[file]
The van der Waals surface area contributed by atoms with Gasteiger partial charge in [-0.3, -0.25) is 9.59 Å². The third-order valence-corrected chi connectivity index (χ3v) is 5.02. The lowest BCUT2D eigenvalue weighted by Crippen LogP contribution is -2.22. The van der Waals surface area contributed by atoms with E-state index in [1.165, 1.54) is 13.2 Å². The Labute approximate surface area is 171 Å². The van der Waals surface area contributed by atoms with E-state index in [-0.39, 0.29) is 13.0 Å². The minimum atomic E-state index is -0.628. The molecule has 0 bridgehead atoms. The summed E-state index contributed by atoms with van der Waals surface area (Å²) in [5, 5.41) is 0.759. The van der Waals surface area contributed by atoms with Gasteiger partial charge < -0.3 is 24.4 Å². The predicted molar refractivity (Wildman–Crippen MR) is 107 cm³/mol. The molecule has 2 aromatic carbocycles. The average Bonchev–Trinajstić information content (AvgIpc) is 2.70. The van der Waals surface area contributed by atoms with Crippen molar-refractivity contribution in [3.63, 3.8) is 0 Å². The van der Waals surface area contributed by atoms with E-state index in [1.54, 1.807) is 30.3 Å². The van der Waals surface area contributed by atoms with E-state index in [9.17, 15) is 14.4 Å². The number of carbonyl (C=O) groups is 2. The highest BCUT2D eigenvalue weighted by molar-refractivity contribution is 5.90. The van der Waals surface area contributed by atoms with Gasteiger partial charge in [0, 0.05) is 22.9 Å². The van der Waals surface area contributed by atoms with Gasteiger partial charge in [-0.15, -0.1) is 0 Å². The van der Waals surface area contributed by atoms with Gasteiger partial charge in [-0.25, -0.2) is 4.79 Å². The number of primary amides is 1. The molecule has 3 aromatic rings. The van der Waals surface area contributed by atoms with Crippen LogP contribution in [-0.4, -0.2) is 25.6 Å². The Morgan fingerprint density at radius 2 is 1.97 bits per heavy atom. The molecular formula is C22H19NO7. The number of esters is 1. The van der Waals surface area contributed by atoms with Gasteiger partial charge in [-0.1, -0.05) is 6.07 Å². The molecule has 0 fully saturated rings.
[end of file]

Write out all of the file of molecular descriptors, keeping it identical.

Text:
The van der Waals surface area contributed by atoms with Gasteiger partial charge in [-0.3, -0.25) is 9.59 Å². The third-order valence-corrected chi connectivity index (χ3v) is 5.02. The lowest BCUT2D eigenvalue weighted by Crippen LogP contribution is -2.22. The van der Waals surface area contributed by atoms with E-state index in [1.165, 1.54) is 13.2 Å². The Labute approximate surface area is 171 Å². The van der Waals surface area contributed by atoms with E-state index in [-0.39, 0.29) is 13.0 Å². The minimum atomic E-state index is -0.628. The molecule has 0 bridgehead atoms. The summed E-state index contributed by atoms with van der Waals surface area (Å²) in [5, 5.41) is 0.759. The van der Waals surface area contributed by atoms with Gasteiger partial charge < -0.3 is 24.4 Å². The predicted molar refractivity (Wildman–Crippen MR) is 107 cm³/mol. The molecule has 2 aromatic carbocycles. The average Bonchev–Trinajstić information content (AvgIpc) is 2.70. The van der Waals surface area contributed by atoms with Crippen molar-refractivity contribution in [3.63, 3.8) is 0 Å². The van der Waals surface area contributed by atoms with E-state index in [1.54, 1.807) is 30.3 Å². The van der Waals surface area contributed by atoms with E-state index in [9.17, 15) is 14.4 Å². The number of carbonyl (C=O) groups is 2. The highest BCUT2D eigenvalue weighted by molar-refractivity contribution is 5.90. The van der Waals surface area contributed by atoms with Gasteiger partial charge in [0, 0.05) is 22.9 Å². The van der Waals surface area contributed by atoms with Gasteiger partial charge in [-0.15, -0.1) is 0 Å². The van der Waals surface area contributed by atoms with Gasteiger partial charge in [-0.25, -0.2) is 4.79 Å². The number of primary amides is 1. The molecule has 3 aromatic rings. The van der Waals surface area contributed by atoms with Crippen LogP contribution in [-0.4, -0.2) is 25.6 Å². The Morgan fingerprint density at radius 2 is 1.97 bits per heavy atom. The molecular formula is C22H19NO7. The number of esters is 1. The van der Waals surface area contributed by atoms with Gasteiger partial charge in [-0.1, -0.05) is 6.07 Å². The molecule has 0 fully saturated rings.